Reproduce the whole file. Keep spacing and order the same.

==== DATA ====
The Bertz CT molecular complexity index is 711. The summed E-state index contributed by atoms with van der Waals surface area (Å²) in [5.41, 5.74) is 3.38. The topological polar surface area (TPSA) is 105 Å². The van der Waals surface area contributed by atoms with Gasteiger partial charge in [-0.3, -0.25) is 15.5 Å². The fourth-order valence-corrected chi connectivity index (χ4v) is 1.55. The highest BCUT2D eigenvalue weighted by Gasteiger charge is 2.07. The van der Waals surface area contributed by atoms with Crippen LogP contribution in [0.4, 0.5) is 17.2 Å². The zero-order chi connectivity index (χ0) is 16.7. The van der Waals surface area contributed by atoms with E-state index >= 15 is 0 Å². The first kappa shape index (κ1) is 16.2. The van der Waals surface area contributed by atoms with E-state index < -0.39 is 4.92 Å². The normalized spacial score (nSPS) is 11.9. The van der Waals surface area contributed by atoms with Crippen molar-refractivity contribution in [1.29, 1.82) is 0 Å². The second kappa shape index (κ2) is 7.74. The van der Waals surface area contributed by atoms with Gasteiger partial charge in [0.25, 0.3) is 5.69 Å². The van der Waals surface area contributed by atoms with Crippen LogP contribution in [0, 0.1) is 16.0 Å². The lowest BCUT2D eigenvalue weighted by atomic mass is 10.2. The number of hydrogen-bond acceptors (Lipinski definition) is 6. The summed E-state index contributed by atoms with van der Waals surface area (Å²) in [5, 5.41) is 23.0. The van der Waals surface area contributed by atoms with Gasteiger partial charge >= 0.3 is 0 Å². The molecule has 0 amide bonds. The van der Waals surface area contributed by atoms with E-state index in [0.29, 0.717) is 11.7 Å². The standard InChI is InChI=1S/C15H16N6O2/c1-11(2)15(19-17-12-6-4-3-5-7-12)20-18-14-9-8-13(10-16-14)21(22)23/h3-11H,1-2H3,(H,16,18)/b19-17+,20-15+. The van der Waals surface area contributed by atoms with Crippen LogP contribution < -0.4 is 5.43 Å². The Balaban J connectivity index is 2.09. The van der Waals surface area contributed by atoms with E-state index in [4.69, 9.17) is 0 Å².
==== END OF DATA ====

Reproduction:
The Bertz CT molecular complexity index is 711. The summed E-state index contributed by atoms with van der Waals surface area (Å²) in [5.41, 5.74) is 3.38. The topological polar surface area (TPSA) is 105 Å². The van der Waals surface area contributed by atoms with Gasteiger partial charge in [-0.3, -0.25) is 15.5 Å². The fourth-order valence-corrected chi connectivity index (χ4v) is 1.55. The highest BCUT2D eigenvalue weighted by Gasteiger charge is 2.07. The van der Waals surface area contributed by atoms with Crippen LogP contribution in [0.4, 0.5) is 17.2 Å². The zero-order chi connectivity index (χ0) is 16.7. The van der Waals surface area contributed by atoms with E-state index >= 15 is 0 Å². The first kappa shape index (κ1) is 16.2. The van der Waals surface area contributed by atoms with E-state index < -0.39 is 4.92 Å². The normalized spacial score (nSPS) is 11.9. The van der Waals surface area contributed by atoms with Crippen molar-refractivity contribution in [1.29, 1.82) is 0 Å². The second kappa shape index (κ2) is 7.74. The van der Waals surface area contributed by atoms with Gasteiger partial charge in [0.25, 0.3) is 5.69 Å². The van der Waals surface area contributed by atoms with Crippen LogP contribution in [0, 0.1) is 16.0 Å². The lowest BCUT2D eigenvalue weighted by atomic mass is 10.2. The number of hydrogen-bond acceptors (Lipinski definition) is 6. The summed E-state index contributed by atoms with van der Waals surface area (Å²) in [5, 5.41) is 23.0. The van der Waals surface area contributed by atoms with Gasteiger partial charge >= 0.3 is 0 Å². The molecule has 0 amide bonds. The van der Waals surface area contributed by atoms with E-state index in [0.29, 0.717) is 11.7 Å². The standard InChI is InChI=1S/C15H16N6O2/c1-11(2)15(19-17-12-6-4-3-5-7-12)20-18-14-9-8-13(10-16-14)21(22)23/h3-11H,1-2H3,(H,16,18)/b19-17+,20-15+. The van der Waals surface area contributed by atoms with Crippen LogP contribution < -0.4 is 5.43 Å². The Balaban J connectivity index is 2.09. The van der Waals surface area contributed by atoms with E-state index in [4.69, 9.17) is 0 Å².